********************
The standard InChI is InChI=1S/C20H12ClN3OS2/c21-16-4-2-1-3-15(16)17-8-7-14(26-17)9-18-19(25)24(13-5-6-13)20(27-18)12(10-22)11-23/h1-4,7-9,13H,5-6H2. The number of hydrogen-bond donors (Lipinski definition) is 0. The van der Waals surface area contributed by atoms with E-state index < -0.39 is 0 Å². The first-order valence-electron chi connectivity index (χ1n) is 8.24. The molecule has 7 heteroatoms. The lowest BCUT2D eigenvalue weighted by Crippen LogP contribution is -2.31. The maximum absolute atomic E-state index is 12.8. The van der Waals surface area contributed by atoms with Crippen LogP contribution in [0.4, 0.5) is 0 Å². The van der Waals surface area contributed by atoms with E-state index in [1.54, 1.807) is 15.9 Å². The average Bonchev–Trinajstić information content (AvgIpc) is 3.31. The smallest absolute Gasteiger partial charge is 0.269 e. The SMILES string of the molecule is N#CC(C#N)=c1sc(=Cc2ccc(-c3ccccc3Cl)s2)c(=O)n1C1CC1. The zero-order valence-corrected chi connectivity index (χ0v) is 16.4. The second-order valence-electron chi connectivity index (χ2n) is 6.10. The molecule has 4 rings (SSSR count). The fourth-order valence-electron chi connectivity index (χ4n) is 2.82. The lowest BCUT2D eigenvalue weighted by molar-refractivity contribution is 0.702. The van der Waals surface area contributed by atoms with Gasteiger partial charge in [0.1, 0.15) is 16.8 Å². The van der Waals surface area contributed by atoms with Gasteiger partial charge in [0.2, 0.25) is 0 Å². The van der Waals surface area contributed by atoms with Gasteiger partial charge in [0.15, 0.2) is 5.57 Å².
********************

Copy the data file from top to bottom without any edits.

The standard InChI is InChI=1S/C20H12ClN3OS2/c21-16-4-2-1-3-15(16)17-8-7-14(26-17)9-18-19(25)24(13-5-6-13)20(27-18)12(10-22)11-23/h1-4,7-9,13H,5-6H2. The number of hydrogen-bond donors (Lipinski definition) is 0. The van der Waals surface area contributed by atoms with E-state index < -0.39 is 0 Å². The first-order valence-electron chi connectivity index (χ1n) is 8.24. The molecule has 7 heteroatoms. The lowest BCUT2D eigenvalue weighted by Crippen LogP contribution is -2.31. The maximum absolute atomic E-state index is 12.8. The van der Waals surface area contributed by atoms with Crippen LogP contribution in [0.4, 0.5) is 0 Å². The van der Waals surface area contributed by atoms with E-state index in [1.54, 1.807) is 15.9 Å². The average Bonchev–Trinajstić information content (AvgIpc) is 3.31. The smallest absolute Gasteiger partial charge is 0.269 e. The SMILES string of the molecule is N#CC(C#N)=c1sc(=Cc2ccc(-c3ccccc3Cl)s2)c(=O)n1C1CC1. The zero-order valence-corrected chi connectivity index (χ0v) is 16.4. The second-order valence-electron chi connectivity index (χ2n) is 6.10. The molecule has 4 rings (SSSR count). The fourth-order valence-electron chi connectivity index (χ4n) is 2.82. The lowest BCUT2D eigenvalue weighted by molar-refractivity contribution is 0.702. The van der Waals surface area contributed by atoms with Gasteiger partial charge in [0.1, 0.15) is 16.8 Å². The van der Waals surface area contributed by atoms with Gasteiger partial charge in [0.2, 0.25) is 0 Å². The van der Waals surface area contributed by atoms with Gasteiger partial charge in [0.15, 0.2) is 5.57 Å².